Let's discuss dog food. Prior to WWII, dogs ate what their families ate. Dry dog food had not been invented yet. The longest lived dog lived to be 27 and was on a raw diet his entire life. Dogs are ALL descendants of the Wolf. The Wolf eats raw meat, i.e., rabbits, sheep, pheasant, venison, elk, ostrich, kangaroo, etc. In that process, he eats organ meats, muscle meats and raw bones. He's a darn healthy creature, wouldn't you say?
Traditional vets do not like the raw diet. They see cases of e-coli from it. What they don't consider is the ratio of e-coli cases to the number of raw fed dogs. They also don't consider the fact that it is most likely caused from poor meat handling practices by the dog owner. It saved 6 of my dogs from Parvo. 3 of those dogs were 12-week old puppies (Puppies don't live more than 24-48 hours with Parvo.) They had it for 10 days before it got bad enough for me to realize something awful was happening. I read everything I can get my hands on about canine nutrition and vaccines, and I firmly believe the raw diet is the very best thing you can do for your dog.
If you find a better source than The Whole Dog Journal (WDJ) for knowledge about canine dry, canned and raw food, please let me know. This publication has absolutely NO ADVERTISEMENTS. It is all about dogs and is 1 of 2 publications about dogs that I have subscribed to for many years.
What I value highest about this publication is that they analyze dog foods (dry, wet and raw) annually. Why annually? Because dog food manufacturers change their ingredients without notifying the public. This happens more frequently than you would like to think, and especially as dog food manufacturers are bought up by huge conglomerates looking ONLY at the bottom line.
You will see from looking at websites of dog food manufacturerers, they take great pride in being listed as an approved food by this publication. Remembert the year that there were so very many recalls and deaths as a result of dog foods being manufactured with unsanitary methods, unhealthy ingredients, and/or being manufactured by another company? The following year, the WDJ notified all the dog food manufacturers that they would only analyze their food if they disclosed where it was manufactured. Many refused. The WDJ analyzed food, published the results, and included a list of the manufacturers who refused to disclose where their food was manufacturered. It was shocking to most pet owners, as on that list were some household names.......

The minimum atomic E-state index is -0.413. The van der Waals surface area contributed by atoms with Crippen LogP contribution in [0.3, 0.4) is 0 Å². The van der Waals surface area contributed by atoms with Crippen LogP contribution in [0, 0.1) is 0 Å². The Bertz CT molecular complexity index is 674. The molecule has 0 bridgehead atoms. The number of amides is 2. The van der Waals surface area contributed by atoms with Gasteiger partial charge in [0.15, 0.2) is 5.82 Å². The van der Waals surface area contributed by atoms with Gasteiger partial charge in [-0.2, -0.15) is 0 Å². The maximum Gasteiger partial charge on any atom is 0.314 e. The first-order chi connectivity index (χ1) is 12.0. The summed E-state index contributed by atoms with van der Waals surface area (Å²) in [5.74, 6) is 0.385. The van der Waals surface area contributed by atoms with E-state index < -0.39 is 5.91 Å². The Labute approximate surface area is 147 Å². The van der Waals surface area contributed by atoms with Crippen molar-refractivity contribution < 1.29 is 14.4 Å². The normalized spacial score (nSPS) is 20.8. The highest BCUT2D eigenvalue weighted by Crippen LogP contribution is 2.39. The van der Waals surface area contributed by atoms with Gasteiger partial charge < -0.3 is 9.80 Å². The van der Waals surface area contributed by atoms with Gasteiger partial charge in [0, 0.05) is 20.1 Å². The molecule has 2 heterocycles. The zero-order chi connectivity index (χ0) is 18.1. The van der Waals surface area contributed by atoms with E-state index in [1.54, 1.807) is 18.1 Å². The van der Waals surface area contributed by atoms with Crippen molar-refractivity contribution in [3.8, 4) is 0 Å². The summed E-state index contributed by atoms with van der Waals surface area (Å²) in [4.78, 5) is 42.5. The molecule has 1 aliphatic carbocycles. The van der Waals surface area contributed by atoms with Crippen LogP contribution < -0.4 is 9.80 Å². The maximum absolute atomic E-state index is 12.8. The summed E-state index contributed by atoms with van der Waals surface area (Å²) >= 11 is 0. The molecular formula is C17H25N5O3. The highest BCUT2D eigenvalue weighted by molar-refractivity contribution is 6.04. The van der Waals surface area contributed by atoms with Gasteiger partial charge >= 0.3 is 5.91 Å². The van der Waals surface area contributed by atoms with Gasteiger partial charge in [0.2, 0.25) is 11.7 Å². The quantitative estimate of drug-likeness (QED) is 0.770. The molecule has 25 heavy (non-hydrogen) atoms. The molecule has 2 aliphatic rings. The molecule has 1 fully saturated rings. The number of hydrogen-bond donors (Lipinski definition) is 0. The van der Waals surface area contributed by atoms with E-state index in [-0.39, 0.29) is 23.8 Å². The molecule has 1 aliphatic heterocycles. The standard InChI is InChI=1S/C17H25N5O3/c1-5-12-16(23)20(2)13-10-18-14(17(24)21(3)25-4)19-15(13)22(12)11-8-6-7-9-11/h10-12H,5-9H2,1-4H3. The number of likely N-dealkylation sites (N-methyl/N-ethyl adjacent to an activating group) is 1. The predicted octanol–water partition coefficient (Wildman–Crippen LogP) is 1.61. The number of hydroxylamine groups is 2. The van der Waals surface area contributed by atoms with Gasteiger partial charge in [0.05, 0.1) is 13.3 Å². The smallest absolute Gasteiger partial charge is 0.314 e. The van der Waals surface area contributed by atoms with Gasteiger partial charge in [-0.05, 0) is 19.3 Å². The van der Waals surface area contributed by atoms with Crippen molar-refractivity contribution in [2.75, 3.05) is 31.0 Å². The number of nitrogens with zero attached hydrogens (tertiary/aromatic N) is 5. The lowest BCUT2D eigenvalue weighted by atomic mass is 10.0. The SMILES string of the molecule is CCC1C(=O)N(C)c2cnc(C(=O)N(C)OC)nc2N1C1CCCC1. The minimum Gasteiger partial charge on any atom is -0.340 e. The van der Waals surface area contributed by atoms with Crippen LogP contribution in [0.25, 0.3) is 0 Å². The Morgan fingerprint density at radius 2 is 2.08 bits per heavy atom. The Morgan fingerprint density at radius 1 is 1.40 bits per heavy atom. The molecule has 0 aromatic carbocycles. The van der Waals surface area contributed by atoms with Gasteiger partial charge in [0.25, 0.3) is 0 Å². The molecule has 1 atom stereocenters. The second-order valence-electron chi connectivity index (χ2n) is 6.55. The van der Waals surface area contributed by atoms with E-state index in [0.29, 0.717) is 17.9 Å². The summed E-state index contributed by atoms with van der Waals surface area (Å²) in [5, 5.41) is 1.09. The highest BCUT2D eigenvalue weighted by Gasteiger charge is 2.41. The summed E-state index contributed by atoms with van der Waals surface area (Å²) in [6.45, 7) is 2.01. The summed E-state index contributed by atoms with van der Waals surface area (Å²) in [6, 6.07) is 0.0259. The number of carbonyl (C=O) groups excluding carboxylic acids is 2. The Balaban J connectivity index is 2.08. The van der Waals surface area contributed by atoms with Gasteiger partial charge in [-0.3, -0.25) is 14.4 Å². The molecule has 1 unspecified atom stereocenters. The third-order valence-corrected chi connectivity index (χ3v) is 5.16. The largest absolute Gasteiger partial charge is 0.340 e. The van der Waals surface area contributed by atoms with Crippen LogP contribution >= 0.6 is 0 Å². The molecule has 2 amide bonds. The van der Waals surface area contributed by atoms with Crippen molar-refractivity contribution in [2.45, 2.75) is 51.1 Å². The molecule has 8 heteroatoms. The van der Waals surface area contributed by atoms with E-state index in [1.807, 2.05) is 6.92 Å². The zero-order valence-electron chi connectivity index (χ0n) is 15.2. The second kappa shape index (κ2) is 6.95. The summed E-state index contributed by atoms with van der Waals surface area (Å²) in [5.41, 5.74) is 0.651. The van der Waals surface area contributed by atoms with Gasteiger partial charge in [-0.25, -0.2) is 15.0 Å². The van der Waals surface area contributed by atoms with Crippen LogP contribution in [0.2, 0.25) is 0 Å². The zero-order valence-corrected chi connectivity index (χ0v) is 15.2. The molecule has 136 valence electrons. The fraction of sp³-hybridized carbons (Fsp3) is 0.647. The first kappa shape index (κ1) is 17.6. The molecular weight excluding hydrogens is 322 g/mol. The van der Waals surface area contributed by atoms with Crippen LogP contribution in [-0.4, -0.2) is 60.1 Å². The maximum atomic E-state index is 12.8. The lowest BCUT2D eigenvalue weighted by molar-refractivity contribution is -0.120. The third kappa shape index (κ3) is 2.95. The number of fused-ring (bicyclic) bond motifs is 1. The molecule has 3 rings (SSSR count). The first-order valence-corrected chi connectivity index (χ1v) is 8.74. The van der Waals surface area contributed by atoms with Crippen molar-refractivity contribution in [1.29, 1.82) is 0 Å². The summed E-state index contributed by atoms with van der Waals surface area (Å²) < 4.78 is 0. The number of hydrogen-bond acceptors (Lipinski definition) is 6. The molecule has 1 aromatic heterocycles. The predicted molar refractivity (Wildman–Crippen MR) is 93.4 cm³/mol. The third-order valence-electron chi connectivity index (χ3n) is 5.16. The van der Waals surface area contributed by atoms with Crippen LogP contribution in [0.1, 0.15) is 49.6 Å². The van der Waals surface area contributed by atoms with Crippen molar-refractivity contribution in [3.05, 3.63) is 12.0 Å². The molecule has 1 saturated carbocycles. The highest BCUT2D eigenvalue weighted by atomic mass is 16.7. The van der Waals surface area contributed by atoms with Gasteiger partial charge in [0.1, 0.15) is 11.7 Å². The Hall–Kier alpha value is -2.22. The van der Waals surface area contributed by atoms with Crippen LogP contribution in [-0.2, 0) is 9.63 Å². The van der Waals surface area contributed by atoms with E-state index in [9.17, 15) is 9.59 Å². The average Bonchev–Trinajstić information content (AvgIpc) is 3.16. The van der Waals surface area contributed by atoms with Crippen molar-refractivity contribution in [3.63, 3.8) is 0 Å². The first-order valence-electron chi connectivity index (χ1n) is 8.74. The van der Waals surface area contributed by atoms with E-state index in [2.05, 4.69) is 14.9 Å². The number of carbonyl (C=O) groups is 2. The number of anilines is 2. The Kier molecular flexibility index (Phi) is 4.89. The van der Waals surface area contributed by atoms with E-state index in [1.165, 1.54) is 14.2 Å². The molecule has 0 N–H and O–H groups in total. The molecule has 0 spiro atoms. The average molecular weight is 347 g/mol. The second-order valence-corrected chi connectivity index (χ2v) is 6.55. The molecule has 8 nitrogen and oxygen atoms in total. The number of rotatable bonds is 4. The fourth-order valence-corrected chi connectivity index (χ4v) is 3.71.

The report on dry food was published in the February, 2015 issue of the WDJ in 4 sections that span 12 pages of a 24-page issue, including whether it is manufactured by another company and what to ask the dog food company. Never thought about asking a dog food company questions? I do it. Before I spend my money and risk my dogs life, I want to know that I can reach that company and speak to a real person. Consider this. A food was highly recommended to me by a breeder who is very knowledgeable and shows dogs as well. It was recommended to her by a pet food store owner. I checked it out. It looked like a good food. I called the company. I got an answering machine. I left a message. I got no response. Needless to say, I did not put that food into my dogs.
Also included in this report is a listing all approved foods with 8 columns of vital information about each one. This article also ranked some "well-known" (not necessarily approved) foods. That's an eye-opener. This article includes a section on "Manufacturers and 'Co-manufacturers," good ingredients and undesireable ingredients, affects of the amount of protein and fat for your dog, grain-free and carbohydrate-free, the best amount of time to buy before the indicated "best by" date, and dehydrated or freeze-dried meats.
This publication also contains great articles on other subjects and training. I can't recommend it highly enough. And, in case you are wondering.....the other publication I subscribe to is Dogs Naturally Magazine. It is fabulous!!! An annual subscription to these 2 publications could save you thousands in vet bills and potentially save your dog's life.